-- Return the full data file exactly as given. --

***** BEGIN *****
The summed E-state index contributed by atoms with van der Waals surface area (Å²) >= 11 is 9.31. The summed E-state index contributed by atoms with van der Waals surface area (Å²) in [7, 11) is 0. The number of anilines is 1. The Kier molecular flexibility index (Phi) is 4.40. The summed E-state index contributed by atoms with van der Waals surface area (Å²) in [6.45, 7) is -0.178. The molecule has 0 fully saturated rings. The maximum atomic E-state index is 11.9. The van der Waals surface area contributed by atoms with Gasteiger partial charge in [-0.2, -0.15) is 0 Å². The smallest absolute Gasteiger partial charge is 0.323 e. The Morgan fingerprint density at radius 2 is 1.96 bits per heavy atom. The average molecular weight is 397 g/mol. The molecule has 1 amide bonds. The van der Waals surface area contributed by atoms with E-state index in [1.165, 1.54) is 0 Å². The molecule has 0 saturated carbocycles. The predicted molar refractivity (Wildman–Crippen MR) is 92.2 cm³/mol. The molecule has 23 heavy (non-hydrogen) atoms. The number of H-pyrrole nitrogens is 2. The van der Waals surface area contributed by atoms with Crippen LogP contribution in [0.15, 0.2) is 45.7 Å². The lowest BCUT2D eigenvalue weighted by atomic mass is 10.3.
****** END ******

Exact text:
The summed E-state index contributed by atoms with van der Waals surface area (Å²) >= 11 is 9.31. The summed E-state index contributed by atoms with van der Waals surface area (Å²) in [7, 11) is 0. The number of anilines is 1. The Kier molecular flexibility index (Phi) is 4.40. The summed E-state index contributed by atoms with van der Waals surface area (Å²) in [6.45, 7) is -0.178. The molecule has 0 fully saturated rings. The maximum atomic E-state index is 11.9. The van der Waals surface area contributed by atoms with Gasteiger partial charge in [-0.2, -0.15) is 0 Å². The smallest absolute Gasteiger partial charge is 0.323 e. The Morgan fingerprint density at radius 2 is 1.96 bits per heavy atom. The average molecular weight is 397 g/mol. The molecule has 1 amide bonds. The van der Waals surface area contributed by atoms with E-state index in [1.165, 1.54) is 0 Å². The molecule has 0 saturated carbocycles. The predicted molar refractivity (Wildman–Crippen MR) is 92.2 cm³/mol. The molecule has 23 heavy (non-hydrogen) atoms. The number of H-pyrrole nitrogens is 2. The van der Waals surface area contributed by atoms with Crippen LogP contribution in [0.15, 0.2) is 45.7 Å². The lowest BCUT2D eigenvalue weighted by atomic mass is 10.3.